June saw a modest deceleration in the rate of expansion of the global service
sector. The JPMorgan Global Services Business Activity Index fell to
52.1, down from 52.5 in May. Although the recovery in activity has now been
sustained for almost two years, the pace of growth has lost impetus in Q2 2011.
For the Q2 as a whole, the average business activity index reading is 51.9.
This is the lowest quarterly outcome since the recovery began in Q3 2009 and
well below Q1 2011's post-recession peak of 57.0. The service sector is
therefore likely to be a lesser positive growth spur for global GDP than at the
start of the year.
Underlying the weaker expansions of business activity so far in mid-2011 has
been a similar marked slowdown in new business growth. The fragility of the
recovery in the service sector was also highlighted by a slight decrease in
Backlogs of work fell for the first time in six months, suggesting that part
of the increase in activity may have only been sustained through a reduction in
National PMI (Purchasing Managers' Index) data continued to point to a broad-based recovery in business
activity. Almost all of the surveys for which June data were collected signalled
an increase in activity, the sole exceptions being those for Japan and Italy.
The former saw its rate of contraction ease further from those seen during
the Tohoku earthquake affected month's of March and April. The latter,
meanwhile, saw output fall for the first time since January and to the greatest
degree in almost two years.
Rates of growth in business activity were little changed in the US, China and
the UK, slowing slightly in the US and China (to a 17-month low in the former)
and edging higher in the UK.
The rate of increase eased sharply in the Eurozone, but remained above the
global average. Growth of euro area services activity was led by robust
expansions in Germany and France, whereas the performances seen outside of the
big-two Eurozone economies were comparatively subdued.
Job creation was recorded in the global service sector during June, extending
the current period of sustained increase to a year. Employment rose in the US,
the Eurozone, China, the UK,
India, Brazil, Hong Kong and Russia. Job losses were seen in Japan, Italy,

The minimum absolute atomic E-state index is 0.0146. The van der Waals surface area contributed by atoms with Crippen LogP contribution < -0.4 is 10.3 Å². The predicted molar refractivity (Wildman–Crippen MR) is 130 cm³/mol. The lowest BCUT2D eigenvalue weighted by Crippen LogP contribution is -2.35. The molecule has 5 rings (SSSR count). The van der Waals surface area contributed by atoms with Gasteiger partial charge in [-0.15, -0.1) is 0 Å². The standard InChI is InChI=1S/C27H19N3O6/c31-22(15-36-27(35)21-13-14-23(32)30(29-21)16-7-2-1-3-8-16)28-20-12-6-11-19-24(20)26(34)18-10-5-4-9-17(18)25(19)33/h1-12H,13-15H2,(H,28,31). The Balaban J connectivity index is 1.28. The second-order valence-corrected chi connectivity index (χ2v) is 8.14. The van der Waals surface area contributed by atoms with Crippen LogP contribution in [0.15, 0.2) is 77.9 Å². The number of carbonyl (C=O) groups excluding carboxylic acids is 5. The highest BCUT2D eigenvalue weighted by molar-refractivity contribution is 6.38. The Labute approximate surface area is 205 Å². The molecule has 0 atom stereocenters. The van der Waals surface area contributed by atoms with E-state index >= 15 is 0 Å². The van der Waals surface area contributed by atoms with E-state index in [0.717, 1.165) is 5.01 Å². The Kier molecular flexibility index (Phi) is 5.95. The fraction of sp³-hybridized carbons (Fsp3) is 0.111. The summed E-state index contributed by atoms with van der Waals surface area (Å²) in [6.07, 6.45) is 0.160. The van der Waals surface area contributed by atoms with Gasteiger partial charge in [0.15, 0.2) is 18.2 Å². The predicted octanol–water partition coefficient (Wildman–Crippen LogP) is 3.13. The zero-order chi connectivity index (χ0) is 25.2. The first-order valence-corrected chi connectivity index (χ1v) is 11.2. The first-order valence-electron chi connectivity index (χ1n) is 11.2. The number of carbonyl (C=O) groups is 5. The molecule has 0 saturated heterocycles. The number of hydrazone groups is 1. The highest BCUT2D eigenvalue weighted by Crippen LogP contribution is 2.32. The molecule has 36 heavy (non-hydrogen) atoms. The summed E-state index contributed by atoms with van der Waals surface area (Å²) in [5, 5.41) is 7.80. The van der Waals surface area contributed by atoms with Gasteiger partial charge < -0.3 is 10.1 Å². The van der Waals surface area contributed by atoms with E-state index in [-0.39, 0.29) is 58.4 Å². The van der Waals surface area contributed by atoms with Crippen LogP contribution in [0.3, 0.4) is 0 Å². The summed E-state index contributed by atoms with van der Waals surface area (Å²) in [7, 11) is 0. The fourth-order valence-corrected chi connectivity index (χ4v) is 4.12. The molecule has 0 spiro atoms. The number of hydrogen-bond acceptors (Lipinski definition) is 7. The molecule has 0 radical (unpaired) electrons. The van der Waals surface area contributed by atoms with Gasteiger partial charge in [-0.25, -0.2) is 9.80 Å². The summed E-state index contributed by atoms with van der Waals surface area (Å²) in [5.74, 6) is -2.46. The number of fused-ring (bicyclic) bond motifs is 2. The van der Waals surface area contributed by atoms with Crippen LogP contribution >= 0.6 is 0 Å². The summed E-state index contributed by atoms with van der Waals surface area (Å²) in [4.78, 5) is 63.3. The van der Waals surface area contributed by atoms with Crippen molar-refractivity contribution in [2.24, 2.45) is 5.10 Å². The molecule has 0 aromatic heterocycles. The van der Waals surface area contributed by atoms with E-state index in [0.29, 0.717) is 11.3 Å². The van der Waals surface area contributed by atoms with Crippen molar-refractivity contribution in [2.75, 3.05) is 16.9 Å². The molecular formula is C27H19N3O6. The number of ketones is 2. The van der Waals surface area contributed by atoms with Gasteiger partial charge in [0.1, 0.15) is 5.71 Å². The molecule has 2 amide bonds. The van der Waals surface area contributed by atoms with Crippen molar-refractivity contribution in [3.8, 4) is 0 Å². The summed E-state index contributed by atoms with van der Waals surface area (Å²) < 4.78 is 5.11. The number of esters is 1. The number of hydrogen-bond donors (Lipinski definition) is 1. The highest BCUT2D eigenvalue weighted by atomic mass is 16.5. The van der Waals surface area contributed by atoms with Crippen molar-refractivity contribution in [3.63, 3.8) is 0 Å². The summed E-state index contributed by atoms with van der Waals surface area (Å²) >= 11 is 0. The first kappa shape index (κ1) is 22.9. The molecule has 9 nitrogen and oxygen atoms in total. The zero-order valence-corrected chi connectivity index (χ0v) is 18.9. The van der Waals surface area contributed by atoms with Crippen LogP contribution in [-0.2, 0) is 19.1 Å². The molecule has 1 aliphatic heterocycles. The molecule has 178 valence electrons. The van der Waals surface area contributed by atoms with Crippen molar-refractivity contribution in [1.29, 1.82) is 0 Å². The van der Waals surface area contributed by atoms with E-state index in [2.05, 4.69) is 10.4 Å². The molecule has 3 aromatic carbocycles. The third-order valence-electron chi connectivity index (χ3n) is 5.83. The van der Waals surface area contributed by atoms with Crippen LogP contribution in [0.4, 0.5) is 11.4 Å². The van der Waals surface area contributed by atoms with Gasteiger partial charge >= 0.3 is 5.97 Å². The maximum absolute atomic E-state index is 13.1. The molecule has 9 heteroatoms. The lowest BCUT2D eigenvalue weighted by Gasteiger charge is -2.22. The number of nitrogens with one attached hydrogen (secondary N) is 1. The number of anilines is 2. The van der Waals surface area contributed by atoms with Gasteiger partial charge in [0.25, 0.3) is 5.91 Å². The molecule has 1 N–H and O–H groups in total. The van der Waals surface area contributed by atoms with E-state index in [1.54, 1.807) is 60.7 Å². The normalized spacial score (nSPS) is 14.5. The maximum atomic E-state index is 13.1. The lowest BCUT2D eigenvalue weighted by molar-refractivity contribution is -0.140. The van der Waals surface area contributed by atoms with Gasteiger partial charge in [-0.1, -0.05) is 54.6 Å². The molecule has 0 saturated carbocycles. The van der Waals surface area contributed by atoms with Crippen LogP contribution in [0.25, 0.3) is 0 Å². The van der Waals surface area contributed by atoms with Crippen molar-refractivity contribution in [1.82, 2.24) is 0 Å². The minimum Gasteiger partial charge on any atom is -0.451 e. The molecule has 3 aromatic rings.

Spain, Australia and Ireland.
Cost inflation eased sharply in June, reaching a nine-month low. Input prices
have now risen in each month since August 2009. The steepest easing in cost
inflation was seen in the US.
Commenting on the survey, David Hensley, Director of Global Economics
Coordination at JPMorgan, said: "The
PMI data confirm that growth of services activity
lost steam during Q2 2011. The quarterly rate of expansion eased from Q1's
post-recession peak to its weakest during the ongoing recovery, meaning that the
sector's contribution to broader GDP growth will lessen. However, with job
creation apparently still reasonably solid and inflation beginning to diminish,
consumer demand for services is likely to strengthen in coming months."
The Global Report on Services is based on the results of surveys covering
around 3,500 executives carried out in the USA by ISM (Institute of supply
Management), and in Japan, China, the UK, Germany, France, Spain, Italy, Brazil,
India, Russia, Ireland and Hong Kong by Markit, in Australia by AiG, New Zealand
by Business NZ and Mexico by HSBC. These countries together account for an
estimated 80% of global service sector output. For the US, data are taken from
the ISM non-manufacturing survey which, in addition to the service sector
included in the other countries, also includes agriculture, construction,
mining, public administration, retail, utilities and wholesale sectors.